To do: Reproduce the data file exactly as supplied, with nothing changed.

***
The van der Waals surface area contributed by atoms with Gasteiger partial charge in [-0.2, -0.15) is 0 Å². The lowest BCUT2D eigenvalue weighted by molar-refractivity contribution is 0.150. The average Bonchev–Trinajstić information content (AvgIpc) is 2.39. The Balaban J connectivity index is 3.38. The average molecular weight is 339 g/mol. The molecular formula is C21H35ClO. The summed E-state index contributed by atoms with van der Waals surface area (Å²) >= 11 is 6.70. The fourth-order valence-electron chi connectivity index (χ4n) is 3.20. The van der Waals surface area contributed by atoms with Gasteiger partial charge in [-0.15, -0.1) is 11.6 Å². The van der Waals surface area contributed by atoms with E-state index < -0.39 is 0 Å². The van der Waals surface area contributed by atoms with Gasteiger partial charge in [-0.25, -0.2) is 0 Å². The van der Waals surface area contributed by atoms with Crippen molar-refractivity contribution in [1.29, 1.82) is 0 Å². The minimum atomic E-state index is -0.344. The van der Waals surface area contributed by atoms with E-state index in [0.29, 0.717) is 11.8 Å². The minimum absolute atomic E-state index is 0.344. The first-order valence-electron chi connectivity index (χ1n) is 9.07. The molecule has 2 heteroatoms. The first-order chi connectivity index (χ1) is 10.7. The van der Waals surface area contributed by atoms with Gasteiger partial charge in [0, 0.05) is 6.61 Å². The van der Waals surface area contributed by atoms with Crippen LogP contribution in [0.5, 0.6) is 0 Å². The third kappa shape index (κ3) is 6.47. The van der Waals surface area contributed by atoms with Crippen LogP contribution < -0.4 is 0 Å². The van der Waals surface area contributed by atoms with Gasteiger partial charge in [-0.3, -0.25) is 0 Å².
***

The van der Waals surface area contributed by atoms with Gasteiger partial charge in [-0.2, -0.15) is 0 Å². The lowest BCUT2D eigenvalue weighted by molar-refractivity contribution is 0.150. The average Bonchev–Trinajstić information content (AvgIpc) is 2.39. The Balaban J connectivity index is 3.38. The average molecular weight is 339 g/mol. The molecular formula is C21H35ClO. The summed E-state index contributed by atoms with van der Waals surface area (Å²) >= 11 is 6.70. The fourth-order valence-electron chi connectivity index (χ4n) is 3.20. The van der Waals surface area contributed by atoms with Gasteiger partial charge in [-0.15, -0.1) is 11.6 Å². The van der Waals surface area contributed by atoms with E-state index < -0.39 is 0 Å². The van der Waals surface area contributed by atoms with Gasteiger partial charge in [-0.25, -0.2) is 0 Å². The van der Waals surface area contributed by atoms with Crippen molar-refractivity contribution in [1.29, 1.82) is 0 Å². The minimum atomic E-state index is -0.344. The van der Waals surface area contributed by atoms with E-state index in [0.29, 0.717) is 11.8 Å². The minimum absolute atomic E-state index is 0.344. The first-order valence-electron chi connectivity index (χ1n) is 9.07. The molecule has 2 heteroatoms. The first-order chi connectivity index (χ1) is 10.7. The van der Waals surface area contributed by atoms with Gasteiger partial charge in [0, 0.05) is 6.61 Å². The van der Waals surface area contributed by atoms with Crippen LogP contribution in [0.5, 0.6) is 0 Å². The third kappa shape index (κ3) is 6.47. The van der Waals surface area contributed by atoms with Crippen LogP contribution < -0.4 is 0 Å². The van der Waals surface area contributed by atoms with Gasteiger partial charge in [-0.3, -0.25) is 0 Å².